Betwixt and Between: How Male and Female Audiences Engaged with the "Magnetic Girl" to Complicate Fin-de-Siècle Gender Roles




Lulu Hurst was a young Gilded Age-era performer known for her demonstrations of uncanny physical strength. For the most part, Hurst’s performance involved challenging an audience member to wrest objects from her grasp. For a member of Hurst's predominantly male audience, matching her strength to his own was a means by which to prove his masculinity to his peers. The notion of masculinity being on trial was particularly significant in the late nineteenth century--a time when women were beginning to gain social power.  Elaine Showalter famously describes this period as being characterized by a "battle within the sexes" as well as between them (9). As such, I argue that Hurst’s “demonstrations of strength” are best understood within the context of what Marvin Carlson terms "resistant performance"--that is, a performance that subverts the status quo by exposing its underlying assumptions. Drawing on Victor Turner’s work on ritual and liminality, I argue that when the individual male agent separates himself from his peers in order to challenge Hurst, his gender identity temporarily becomes destabilized. However, while Hurst may have disrupted the status quo by troubling gender binaries, her performance also served to reify existing social hierarchies. This paradox is both a marker of resistant performance and of social change. For the postmodern reader, Hurst's performance is significant in that her demonstrations reveal the implications of resistant performance during a unique period of cultural transition in which gender identity was called into question.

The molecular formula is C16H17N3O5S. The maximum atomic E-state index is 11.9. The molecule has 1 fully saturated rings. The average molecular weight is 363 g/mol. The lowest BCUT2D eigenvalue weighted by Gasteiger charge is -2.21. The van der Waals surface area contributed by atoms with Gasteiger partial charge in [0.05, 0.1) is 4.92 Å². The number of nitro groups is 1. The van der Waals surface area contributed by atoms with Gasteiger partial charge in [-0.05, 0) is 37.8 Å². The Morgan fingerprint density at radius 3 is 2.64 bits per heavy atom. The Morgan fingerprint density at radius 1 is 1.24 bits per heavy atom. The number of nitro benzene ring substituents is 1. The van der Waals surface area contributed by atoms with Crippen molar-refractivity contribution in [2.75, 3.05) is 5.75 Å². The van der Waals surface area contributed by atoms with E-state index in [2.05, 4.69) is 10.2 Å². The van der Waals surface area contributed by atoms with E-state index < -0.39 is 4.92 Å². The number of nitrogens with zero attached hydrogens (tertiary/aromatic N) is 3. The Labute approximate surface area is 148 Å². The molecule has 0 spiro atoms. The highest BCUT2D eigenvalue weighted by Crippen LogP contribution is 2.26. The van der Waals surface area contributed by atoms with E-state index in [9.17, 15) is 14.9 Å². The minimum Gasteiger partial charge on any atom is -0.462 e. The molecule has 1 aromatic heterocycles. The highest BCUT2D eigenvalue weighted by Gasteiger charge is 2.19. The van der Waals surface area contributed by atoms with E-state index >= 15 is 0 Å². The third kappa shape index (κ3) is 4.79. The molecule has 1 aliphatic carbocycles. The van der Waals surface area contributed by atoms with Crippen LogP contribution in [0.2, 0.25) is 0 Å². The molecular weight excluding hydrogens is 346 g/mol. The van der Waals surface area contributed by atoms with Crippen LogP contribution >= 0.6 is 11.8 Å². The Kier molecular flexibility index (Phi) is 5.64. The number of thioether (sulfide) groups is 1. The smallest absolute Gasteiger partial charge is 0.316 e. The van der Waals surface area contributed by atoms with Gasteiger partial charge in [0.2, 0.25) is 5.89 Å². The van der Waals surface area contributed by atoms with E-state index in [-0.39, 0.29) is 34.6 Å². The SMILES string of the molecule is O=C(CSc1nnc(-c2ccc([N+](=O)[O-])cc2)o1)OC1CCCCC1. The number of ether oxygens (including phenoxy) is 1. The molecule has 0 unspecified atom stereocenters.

Author Biography

Elizabeth Lowry, Arizona State University

Elizabeth Lowry is a Lecturer in Rhetoric and Composition at Arizona State University. She holds a PhD in Rhetoric and Language from Arizona State and an MFA from New York University.


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How to Cite

Lowry, E. (2017). Betwixt and Between: How Male and Female Audiences Engaged with the "Magnetic Girl" to Complicate Fin-de-Siècle Gender Roles. Pivot: A Journal of Interdisciplinary Studies and Thought, 6(1).



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